Why is wine important to Italian Culture?

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“Man differs from animals because he manufactures and consumes alcoholic products.”

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The affirmation of the philosopher Tullio Gregory, who deals with studies on the Early Middle Ages, is a little risky. Still, it better exemplifies wine’s role in Italian culture, an integral part for centuries.

Many of the wines currently produced in our peninsula have a very long history and tradition; their traces can be traced back to Roman times or even further back in time.

Wine and oil represent two products or symbols that have always been present in liturgical and pagan rites.

The Italians have put particular care and dedication into wine, which has meant that Italian wine is still considered one of the excellences of the Bel Paese with full rights. Some ancient families have always been producers of wine, and they proudly carry on the tradition.

In general, the Mediterranean civilization is marked by the cultivation of the vine, a history that has been going on since long before the Roman Empire. Wine has been loaded with symbolism since Noah, the first man who survived the universal flood. In Greek mythology, Dionysus was the deity associated with wine. In Rome, Dionysus takes the name of the best-known Bacchus.

But why has wine always been part of our culture? How did he become part of it?

Roman Times

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The Ancient Romans were great consumers of wine and, of course, also skilled producers.

Even then, the Romans considered wine a daily necessity, and its consumption was part of the everyday meal. Everyone could drink wine, from the emperor to the humble enslaved people. Naturally, the quality of the wine consumed and offered varied according to the social class to which they belonged. Closely related to consumption, there was, of course, a large trade.

And Bacchus, as mentioned earlier, was the revered deity associated with wine, and the grape harvest often depicted holding a cup of wine.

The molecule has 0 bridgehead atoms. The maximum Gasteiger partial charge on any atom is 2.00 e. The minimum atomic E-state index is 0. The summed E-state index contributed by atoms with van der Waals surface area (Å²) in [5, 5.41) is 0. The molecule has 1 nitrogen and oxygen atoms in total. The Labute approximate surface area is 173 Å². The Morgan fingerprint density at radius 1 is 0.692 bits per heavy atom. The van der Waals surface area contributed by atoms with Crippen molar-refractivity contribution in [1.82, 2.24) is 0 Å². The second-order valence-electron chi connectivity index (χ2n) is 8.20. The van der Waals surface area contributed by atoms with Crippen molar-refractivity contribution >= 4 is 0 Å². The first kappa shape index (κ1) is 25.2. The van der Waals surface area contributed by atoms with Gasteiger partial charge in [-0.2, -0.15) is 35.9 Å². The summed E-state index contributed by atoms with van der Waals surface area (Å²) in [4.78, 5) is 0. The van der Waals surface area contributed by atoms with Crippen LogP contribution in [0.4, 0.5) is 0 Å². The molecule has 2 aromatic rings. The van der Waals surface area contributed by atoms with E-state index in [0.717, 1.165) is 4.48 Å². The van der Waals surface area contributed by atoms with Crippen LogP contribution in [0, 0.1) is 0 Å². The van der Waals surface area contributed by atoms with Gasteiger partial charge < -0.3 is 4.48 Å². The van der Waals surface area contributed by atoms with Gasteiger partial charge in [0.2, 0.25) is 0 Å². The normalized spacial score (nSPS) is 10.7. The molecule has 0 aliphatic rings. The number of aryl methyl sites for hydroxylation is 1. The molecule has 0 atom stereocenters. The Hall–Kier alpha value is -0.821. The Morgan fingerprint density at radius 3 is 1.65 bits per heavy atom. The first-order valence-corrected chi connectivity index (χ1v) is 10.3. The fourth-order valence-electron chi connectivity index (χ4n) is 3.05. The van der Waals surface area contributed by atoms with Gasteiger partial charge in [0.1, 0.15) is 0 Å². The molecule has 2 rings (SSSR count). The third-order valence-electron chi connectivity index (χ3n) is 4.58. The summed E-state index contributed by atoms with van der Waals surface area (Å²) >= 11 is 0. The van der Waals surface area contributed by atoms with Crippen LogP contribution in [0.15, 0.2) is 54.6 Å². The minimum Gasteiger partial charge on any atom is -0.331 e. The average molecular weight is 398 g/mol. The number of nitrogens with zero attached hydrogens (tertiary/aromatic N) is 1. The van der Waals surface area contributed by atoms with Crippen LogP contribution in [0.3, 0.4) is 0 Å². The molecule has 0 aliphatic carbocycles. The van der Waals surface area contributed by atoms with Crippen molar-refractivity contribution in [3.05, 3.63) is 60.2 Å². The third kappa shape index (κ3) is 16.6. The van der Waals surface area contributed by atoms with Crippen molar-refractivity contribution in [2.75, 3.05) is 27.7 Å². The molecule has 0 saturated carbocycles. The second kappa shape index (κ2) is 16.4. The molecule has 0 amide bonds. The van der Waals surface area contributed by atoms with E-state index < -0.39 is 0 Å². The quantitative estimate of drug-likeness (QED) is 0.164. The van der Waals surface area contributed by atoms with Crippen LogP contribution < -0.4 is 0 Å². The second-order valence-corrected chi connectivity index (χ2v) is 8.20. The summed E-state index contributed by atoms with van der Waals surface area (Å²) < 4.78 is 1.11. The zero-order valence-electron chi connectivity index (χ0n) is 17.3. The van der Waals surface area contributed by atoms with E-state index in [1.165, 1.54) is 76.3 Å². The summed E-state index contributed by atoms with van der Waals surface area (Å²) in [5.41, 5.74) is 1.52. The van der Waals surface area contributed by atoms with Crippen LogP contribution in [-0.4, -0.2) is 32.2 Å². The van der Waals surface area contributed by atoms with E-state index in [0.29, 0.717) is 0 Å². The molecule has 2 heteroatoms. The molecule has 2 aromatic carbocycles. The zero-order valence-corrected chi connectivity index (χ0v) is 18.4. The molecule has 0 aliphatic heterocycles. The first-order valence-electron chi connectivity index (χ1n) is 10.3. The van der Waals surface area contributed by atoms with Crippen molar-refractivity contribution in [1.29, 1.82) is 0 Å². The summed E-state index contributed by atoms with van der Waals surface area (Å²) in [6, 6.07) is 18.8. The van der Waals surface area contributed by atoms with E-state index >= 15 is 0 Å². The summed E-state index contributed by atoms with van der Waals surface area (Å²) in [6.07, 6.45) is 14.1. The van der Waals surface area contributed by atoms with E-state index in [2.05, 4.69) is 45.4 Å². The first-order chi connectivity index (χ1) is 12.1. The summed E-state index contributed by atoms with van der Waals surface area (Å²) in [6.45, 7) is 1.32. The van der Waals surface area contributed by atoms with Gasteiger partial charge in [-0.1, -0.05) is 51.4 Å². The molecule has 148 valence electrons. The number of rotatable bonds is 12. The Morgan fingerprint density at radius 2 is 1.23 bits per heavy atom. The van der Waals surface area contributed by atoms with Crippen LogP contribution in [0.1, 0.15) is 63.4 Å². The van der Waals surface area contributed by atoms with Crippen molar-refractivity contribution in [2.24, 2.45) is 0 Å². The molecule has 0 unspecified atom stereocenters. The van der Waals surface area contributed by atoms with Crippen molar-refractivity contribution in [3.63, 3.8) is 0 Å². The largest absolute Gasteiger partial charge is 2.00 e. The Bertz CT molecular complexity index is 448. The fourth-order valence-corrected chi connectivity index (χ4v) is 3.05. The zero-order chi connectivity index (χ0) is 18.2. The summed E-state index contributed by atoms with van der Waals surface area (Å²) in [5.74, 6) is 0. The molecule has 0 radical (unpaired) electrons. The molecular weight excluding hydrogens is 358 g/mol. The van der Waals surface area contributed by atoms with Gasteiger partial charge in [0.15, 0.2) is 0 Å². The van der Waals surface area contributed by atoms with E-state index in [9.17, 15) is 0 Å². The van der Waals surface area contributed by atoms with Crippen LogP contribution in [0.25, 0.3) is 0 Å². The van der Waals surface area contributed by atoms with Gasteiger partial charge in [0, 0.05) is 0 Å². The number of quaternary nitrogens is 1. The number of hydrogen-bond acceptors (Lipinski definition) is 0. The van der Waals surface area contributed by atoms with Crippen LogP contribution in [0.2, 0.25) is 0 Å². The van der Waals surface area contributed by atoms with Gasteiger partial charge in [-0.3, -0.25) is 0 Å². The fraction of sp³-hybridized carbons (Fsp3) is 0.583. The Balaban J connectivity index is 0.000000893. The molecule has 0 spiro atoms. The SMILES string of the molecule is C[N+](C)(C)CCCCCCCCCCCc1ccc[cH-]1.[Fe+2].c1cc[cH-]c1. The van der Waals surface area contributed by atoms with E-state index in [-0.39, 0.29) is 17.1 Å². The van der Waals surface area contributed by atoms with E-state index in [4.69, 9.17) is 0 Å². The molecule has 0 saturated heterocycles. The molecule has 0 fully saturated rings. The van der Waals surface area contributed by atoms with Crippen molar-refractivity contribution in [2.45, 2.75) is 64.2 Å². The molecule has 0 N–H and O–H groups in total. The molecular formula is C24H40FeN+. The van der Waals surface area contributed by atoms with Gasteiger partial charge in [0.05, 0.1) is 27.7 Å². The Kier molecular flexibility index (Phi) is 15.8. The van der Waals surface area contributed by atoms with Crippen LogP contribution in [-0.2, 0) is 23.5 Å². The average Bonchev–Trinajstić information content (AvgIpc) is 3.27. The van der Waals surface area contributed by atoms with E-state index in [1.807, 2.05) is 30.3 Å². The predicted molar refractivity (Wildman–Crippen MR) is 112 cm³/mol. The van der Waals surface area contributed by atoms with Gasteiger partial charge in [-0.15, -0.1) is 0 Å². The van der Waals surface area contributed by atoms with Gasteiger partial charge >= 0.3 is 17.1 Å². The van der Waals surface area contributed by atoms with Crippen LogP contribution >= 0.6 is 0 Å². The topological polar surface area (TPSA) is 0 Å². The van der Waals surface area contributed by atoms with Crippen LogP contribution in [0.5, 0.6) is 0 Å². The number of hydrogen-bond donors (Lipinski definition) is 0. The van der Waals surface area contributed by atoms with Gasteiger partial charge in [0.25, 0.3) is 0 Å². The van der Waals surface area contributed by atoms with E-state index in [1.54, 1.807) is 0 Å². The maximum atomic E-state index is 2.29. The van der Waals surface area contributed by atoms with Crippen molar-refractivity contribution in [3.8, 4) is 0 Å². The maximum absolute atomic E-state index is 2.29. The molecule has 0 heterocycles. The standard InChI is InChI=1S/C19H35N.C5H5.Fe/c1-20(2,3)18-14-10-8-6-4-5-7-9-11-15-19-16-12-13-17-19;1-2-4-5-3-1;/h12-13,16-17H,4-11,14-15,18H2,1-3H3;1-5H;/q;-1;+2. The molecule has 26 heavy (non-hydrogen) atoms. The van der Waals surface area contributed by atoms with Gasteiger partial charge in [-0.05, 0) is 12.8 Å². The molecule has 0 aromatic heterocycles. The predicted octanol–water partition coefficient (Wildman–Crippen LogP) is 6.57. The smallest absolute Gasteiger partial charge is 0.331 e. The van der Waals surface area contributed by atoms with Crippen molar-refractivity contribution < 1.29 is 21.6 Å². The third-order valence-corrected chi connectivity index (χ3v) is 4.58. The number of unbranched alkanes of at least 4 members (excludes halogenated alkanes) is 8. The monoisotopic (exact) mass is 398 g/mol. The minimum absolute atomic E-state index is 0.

When Rome began its expansion and increased commercial exchanges, wealth became quite widespread, and taverns began to appear on the streets, serving hot wine and ready-made dishes.

During the banquets and before starting the meal, a “magister bibendi” was drawn, the one who had to abstain from drinking to mix the wine with the right amount of water, which could be five or three-quarters of the water and two of wine, or three, i.e., formed by two parts of water and one of wine.

The best quality wines were served first and then finished with the lesser ones.

Diners used to mix wine with honey and other things: pitch, sodium chloride, and perfumes.


To the Roman military, we owe the vine’s export to the rest of Europe, to the famous wine areas of the Loire and Champagne.

The middle ages

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Talking about a decline in wine production in Italy is a gamble. Wine has always continued to be a fixed and essential point of our culture, but in any case, there was a period of lower production.

The dark period of history begins for culture, science, and wine.

The Roman Empire collapsed, and with it, the prosperity of the peninsula and the production of wine decreased, so much so that it returned to being a drink for the few.

In this period, the production of wine has slowed down so much, almost to a standstill, with very few producers. In reality, the wine was mainly produced for use in the Church, and in many cases, the tradition was carried on by the monks. In the Middle Ages, good wine had almost become an elite drink. However, over time and especially with the birth of castles, the cultivation of fine vineyards began to spread around the walls around the tenth century.